This post is my second post in the Fortnight of Flash, a guilt-free celebration of brief memoir, fiction, and whatever else you can flash. No length too short, less than 750 words, and prizes!
"I just want tongue," said the woman. "I was very clear on that." She was so lovely, with bright skin and long blonde hair, wrapped in a dark-grey hat. She was standing in a parking lot of a Home Depot, hands open, pleading. Her partner in complaint was more beautiful, with a generous smile and eyes that danced, wrapped in a handknit scarf and another sweater and with her hands in her pockets, they were bouncing up and down in their shoes, shivering. Waiting for beef.
The farmer and the farmer's wife, faces lined with sun and work and animal-care, with eyes that crinkled and wrinkled, with eyes that contained joy as well as concern, squinted at their spreadsheets and talked in voices that sounded of wrung hands. "We take the animals to the butcher," they said. "And then--" they had no answer that would make tongue appear.
It was not the first appeal for redress heard that day. "You know you just ran these carts into a customer!" said the older man dressed in red and yellow, pointing his finger toward the line of wheeled weapons, yellow and blue, wielded by an apologetic IKEA employee. The man went on, at length, seeking to describe in terms that even this dunderhead would understand, how his status as a customer should preclude all injuries, physical or emotional, accidental-inclusive. His outrage filled the entryway; passing, I had to give it a wide berth.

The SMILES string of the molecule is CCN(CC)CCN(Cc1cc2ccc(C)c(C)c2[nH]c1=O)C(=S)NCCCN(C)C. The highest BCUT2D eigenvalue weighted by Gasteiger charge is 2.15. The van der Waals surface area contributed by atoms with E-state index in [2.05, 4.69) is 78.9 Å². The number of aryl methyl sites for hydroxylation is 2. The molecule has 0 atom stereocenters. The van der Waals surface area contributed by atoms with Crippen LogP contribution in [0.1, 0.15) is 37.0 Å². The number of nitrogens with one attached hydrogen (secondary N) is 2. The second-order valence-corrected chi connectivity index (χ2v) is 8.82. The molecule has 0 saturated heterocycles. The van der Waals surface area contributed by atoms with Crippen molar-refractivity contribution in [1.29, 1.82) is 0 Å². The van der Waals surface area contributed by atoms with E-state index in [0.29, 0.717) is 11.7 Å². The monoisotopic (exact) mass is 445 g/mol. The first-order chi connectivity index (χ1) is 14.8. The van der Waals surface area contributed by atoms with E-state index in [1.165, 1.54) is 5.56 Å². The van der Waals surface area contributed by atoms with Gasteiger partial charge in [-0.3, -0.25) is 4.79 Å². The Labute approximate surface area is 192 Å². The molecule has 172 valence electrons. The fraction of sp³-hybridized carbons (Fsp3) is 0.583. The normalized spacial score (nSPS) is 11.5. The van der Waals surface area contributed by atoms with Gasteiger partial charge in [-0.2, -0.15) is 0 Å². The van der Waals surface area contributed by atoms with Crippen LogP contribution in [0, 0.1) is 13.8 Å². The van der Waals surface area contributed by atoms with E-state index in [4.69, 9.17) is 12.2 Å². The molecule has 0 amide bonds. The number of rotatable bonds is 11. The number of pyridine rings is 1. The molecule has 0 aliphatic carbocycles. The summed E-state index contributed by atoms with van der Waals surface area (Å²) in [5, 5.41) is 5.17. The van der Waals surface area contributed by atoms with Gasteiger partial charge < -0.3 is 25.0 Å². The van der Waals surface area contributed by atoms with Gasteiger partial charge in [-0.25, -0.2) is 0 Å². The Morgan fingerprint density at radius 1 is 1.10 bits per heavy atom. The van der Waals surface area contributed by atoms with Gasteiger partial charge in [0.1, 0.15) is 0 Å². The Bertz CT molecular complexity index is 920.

"They should," said the woman, mind made up, non-descript, non-noticeable were it not for her voice, wronged. She was seated behind my sparkling boy at the cafeteria upstairs. I caught "salmon" and "de-boned" and deduced her struggle was one with the content of her fish plate. The complaint took 10 minutes or more; the hearer was knowledgable about suppliers and preparation of fish, on this woman's side, propped on a wheeled walking device to make up for some handicap, offering solutions.
"I want grass!" said the child. He was bouncing in his seat and she was bouncing in her seat. They were bouncing in their seats, 12 of them! They all wanted grass! Green, squishy, made of sugar and vegetable oils and food colorings, they all wanted chocolate cake with grass! I asked, "what if I served you cake with real grass?" and they said, "eww!" and "no!" and "GROSS!" and I, oh-so-temporarily employed without pay or benefits in this briefest of birthday-party service industries, was happy to hear their complaints.